"Figaro" Collection

The satirical journal Figaro played a fraught but defining role in the history of the Bouzingo group--indeed, they were given that name in the articles contained in the archive copies of Figaro. Founded in 1826, the journal had helped to lay the groundwork for oppositional satire in France and was closely tied to Romanticism. However, its editor, Henri de Latouche, opposed the excesses of the nascent Romanticist avant-garde, attacking the Petit-Cénacle / Jeunes-France group with a series of outrageous humurous stories in the winter of 1831, in which the group's extreme public persona (Gothic, Revolutionary, Blasphemous, Rowdy) was pushed to extreme limits. This seems to be the first time that the name 'Jeune-France' was applied to the group in print, and may have been the genesis of the name, though they deliberately misspelled it when claiming it for their own. They adopted the wild legends with glee in their internal mythology, public personas, and self-referential poems and stories.

Latouche was attacked in turn by Petrus Borel in his Preface to Rapsodies, but had already, in January 1832, beens replaced as editor, and The Figaro became a right-wing legitimist organ overnight. Searching for a satirical symbol for the political & cultural radicalism they now wished to attack, they settled on the Jeunes-France, several of whom had been arrested in the street in the middle of the night the previous year, singing a song which declared that they "were doing" or "making the bouzingo". The Figaro thus created a stock-caricature of the mad, godless, rabidly anti-government "Bousingot" and published another series of comic stories, accentuating the group's political radicalism and mapping the resulting stereotype onto a larger segment of radicalized youth culture. Again, the group (temporarily) adopted this term of intended abuse; their attempt to publish a group anthology of Tales of the Bouzingo never came about, but several stories about avant-garde life--themselves satirizing the Figaro's satires--were published  in 1833. The issues collected here contain many of those "Bousingot" satires, alongside others of Saint-Simonist socialism, with which the group critically engaged.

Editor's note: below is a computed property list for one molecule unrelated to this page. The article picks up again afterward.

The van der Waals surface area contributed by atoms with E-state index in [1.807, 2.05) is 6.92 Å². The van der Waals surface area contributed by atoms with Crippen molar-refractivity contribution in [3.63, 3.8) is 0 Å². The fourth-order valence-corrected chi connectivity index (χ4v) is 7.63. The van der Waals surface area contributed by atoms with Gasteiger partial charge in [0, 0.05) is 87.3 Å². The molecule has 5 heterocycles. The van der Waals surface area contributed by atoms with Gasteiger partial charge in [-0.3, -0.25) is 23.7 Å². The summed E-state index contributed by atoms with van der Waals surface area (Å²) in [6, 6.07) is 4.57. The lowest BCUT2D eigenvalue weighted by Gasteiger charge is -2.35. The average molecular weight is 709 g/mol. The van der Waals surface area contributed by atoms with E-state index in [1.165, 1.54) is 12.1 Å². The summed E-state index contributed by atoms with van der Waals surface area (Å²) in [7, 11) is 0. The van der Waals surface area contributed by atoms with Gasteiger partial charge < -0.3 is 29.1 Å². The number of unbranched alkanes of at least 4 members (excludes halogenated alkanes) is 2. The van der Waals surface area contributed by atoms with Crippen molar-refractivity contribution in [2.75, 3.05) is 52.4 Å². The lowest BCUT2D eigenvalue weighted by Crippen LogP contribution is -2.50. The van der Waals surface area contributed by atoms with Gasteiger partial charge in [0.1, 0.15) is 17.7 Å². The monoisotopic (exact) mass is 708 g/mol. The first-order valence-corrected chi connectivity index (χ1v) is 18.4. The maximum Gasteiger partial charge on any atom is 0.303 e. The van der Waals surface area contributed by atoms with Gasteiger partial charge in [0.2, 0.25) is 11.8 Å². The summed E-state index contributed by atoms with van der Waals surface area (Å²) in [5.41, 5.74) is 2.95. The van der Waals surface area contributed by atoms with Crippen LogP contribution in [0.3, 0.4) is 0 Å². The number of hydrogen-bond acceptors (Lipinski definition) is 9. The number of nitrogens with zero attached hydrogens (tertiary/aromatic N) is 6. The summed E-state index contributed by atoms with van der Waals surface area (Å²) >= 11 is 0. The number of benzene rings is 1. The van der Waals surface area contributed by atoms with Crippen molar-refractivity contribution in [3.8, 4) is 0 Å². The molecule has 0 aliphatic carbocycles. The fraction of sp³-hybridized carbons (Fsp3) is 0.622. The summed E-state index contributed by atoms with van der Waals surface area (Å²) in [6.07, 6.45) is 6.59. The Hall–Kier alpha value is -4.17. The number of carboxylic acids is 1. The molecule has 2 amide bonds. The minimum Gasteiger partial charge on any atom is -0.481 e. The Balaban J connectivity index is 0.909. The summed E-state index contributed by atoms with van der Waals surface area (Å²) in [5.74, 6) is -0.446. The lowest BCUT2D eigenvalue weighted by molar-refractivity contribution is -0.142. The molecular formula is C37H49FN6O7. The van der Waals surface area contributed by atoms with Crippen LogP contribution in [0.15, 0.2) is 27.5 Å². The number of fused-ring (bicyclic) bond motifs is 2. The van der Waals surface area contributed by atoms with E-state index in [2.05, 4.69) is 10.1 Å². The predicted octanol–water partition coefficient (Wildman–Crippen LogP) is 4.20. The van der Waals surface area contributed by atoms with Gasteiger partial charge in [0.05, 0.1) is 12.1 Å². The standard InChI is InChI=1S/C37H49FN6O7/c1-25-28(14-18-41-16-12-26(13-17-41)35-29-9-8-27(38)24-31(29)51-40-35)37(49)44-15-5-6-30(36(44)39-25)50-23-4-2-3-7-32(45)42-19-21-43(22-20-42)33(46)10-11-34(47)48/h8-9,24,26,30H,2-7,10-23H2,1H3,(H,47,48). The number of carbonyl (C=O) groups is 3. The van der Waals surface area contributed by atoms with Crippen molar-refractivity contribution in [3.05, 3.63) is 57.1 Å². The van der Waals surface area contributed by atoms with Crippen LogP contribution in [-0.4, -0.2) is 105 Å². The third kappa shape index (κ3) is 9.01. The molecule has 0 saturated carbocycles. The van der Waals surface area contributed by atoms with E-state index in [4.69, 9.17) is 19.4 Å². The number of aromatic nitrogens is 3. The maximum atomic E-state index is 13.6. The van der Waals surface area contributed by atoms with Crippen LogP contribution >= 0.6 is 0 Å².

Figaro. Year 7, No. 253 (Sept. 10, 1831). Sole Edition: Paris. Paperback Quarto, 4 pp.   (online HERE)

Figaro. Year 7, No. 40 (Feb. 9, 1832). Sole Edition: Paris. Paperback Quarto, 4 pp.   (online HERE)


Issue No. 40 contains a parody 'Manifesto' of the Bouzingo, entitled simply,"Le Bousingot," and an article arguing against the "fantastique" or frenetic genre (associated with the nascent avant-garde) as anti-French.
Figaro. Year 7, No. 57 (Feb. 26, 1832). Sole Edition: Paris. Paperback Quarto, 4 pp.   (online HERE)

This issue contains the satirical story "Banquet du Bousingot," an article supporting Charles Nodier (ironically, the father of Frenetic Romanticism) for the Academie Français, one on public arts funding, and an account of a meeting of the Chamber of Deputies.


Figaro. Year 7, No. 79 (March 19, 1832). Sole Edition: Paris. Paperback Quarto, 4 pp.   (online HERE)

This issue contains, among other things, a satirical essay on "Le Bousingot fashionable," (The Fashionable Bousingot).

Figaro. Year 7, No. 83 (March 23, 1832). Sole Edition: Paris. Paperback Quarto, 4 pp.   (online HERE)

This issue contains an essay against "Le Bousingot Rouge" (Red [radical revolutionary] Bousingot) that identifies them explicitly with the Jeunes-France group and criticizes the avant-garde theory of Camaraderie (revolutionary friendship), and another article attacking the Saint-Simonist socialists.


Figaro. Year 7, No. 95 (April 4, 1832). Sole Edition: Paris. Paperback Quarto, 4 pp.   (online HERE)
This issue contains the satirical story,  "Déséspoir du Bousingot" ("Bousingot Despair,") and a satire of people's reactions to the ongoing cholera epidemic.


Figaro. Year 7, No. 103 (April 17, 1832). Sole Edition: Paris. Paperback Quarto, 4 pp.   (online HERE)